Re: LCC, Library classifications, and a lot of whining:-)/awg

Alan Emtage <bajan@bunyip.com> Mon, 07 December 1992 21:57 UTC

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From: Alan Emtage <bajan@bunyip.com>
Date: Mon, 7 Dec 1992 15:48:31 -0500
In-Reply-To: Anders Gillner's message as of Dec 6, 15:29
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To: Anders Gillner <awg@sunet.se>, eurogopher@ebone.net
Subject: Re: LCC, Library classifications, and a lot of whining:-)/awg
Cc: gvl@unt.edu, iafa@cc.mcgill.ca, nir@cc.mcgill.ca, jkrey@isi.edu, uri@bunyip.com

Hello Anders,


[ Anders Gillner <awg@sunet.se> writes:]

[...]

> Whining on :-)
> 
> This business is driving me crazy, and sometimes, in the middle of
> things, I wonder what type of people the librarians are ?:-)) In
> my mind some of these clusters don`t match. I know for instance that
> psychology was a subtopic under philosophy once, but in the 1990:s ?
> All human activities have something to do with each other, but do
> Geography, Antrophology and RECREATION, have more to do with each
> other than Social Sciences and Political Sciences ? Not speaking
> about Political Sciences and Law, (especially if you look at the sub-
> topics). If we use this in Europe, I don`t think that we should
> have a special subject called "American History", if we have, we
> have to have "European History" and "Pacific History", etc..etc..
> Auxiliary Science is an odd thing, CT is Biography, and a note says:
> "For biography associated with a particular subject, see that subject."
> But a little further down you find "Biography of women", no biography
> of men to be seen.....The same box(Auxil....) also contains things like
> "Medals and medallions", "Diplomatics", and "Chivalry and Knighthood"
> this latest topic covering things like "tornaments,duels, orders and
> decorations". Seems like sociology to me...., but let`s face it; there
> are human activities that don`t let themselves classifie easily, that`s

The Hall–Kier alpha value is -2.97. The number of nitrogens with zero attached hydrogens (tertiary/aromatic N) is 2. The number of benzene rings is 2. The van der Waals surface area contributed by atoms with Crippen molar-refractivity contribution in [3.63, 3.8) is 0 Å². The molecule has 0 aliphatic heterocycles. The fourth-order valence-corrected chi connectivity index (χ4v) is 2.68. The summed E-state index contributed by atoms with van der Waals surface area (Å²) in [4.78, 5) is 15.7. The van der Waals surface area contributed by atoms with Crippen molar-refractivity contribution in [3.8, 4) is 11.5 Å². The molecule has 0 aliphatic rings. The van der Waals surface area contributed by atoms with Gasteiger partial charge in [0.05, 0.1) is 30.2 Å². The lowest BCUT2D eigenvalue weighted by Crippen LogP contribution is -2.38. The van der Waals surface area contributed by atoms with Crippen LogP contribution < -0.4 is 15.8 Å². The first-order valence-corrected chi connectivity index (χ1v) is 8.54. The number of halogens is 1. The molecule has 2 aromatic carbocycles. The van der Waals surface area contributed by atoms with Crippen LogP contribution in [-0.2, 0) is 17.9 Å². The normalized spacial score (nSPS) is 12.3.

> probably why there are subjects like "General Works" and "Auxil..."
> 
> I showed the UNESCO list for one of the librarians working with the
> Swedish Union Catalogue, and he said(quote)"Where did they dig this
> out ? Somewhere in the 16:th century ?" (end of quote), and I agree.
> I really think that it`s worse than the LCC-list, and I have the same
> feeling about the OCLC-list, just even more so. The latter one could
> possibly be used as a cross-reference list for documents.
> 
> End of whining :-)
[...]

[I've also copied this to the URI list...]


Just adding my 2 <favorite monetary unit here>s: adding to what has
already been said, I have realized that I'm becoming less and less
concerned about the way that the any particular hierarchy of the
information is structured and I will put this in a larger context when I
get around to writing my current "personal musings" in the next couple of
days. 

This is not to say that this is not an important area, it is just to say
that with the amount of information and computing resources that we
currently have (and will have even more of in the coming years) at our
fingertips, there will be many ways of looking at the same information:
it is the information in the nodes which is of ultimate importance and
each "community" will determine what their particular web connecting this
information together will look like. So it is fine to develop your own
hierarchy since somebody else will come along and not like yours and
develop one of their own. The idea here is that communities of common
interest naturally spring from any group of individuals and will together
provide their own views on a particular piece information and how this
piece relates to others of interest to them. If you create a "successful"
web then others will be won over to your philosophy, and will use (and
hopefully add to) the view that you have created. If you construct a view
which is not found to be useful it will be ignored any will probably
atrophy (unless you have government funding :-). The two factors of
ultimate importance are that:

a) You have the useful information itself and;

b) You create a view which is of use to YOUR community, whoever that may
be.

If the Library of Western Peoria (no offence to any Peorians in the group
:-) doesn't have the same classification scheme then so be it. They will
more than likely have access to the same nodes of information (or at
least most of them) and can create their own view. Ultimately the most
useful one will exist.

I would hate to see us be caught in a situation where we are being
backward compatible to 500 year old concepts which no longer apply
(Astronomy (then Astrology) being a subclass of Religion for example). We
have a mostly clean slate to scribble on, lets do the best we can right
now.


-- 
-Alan

+1 (514) 398-8117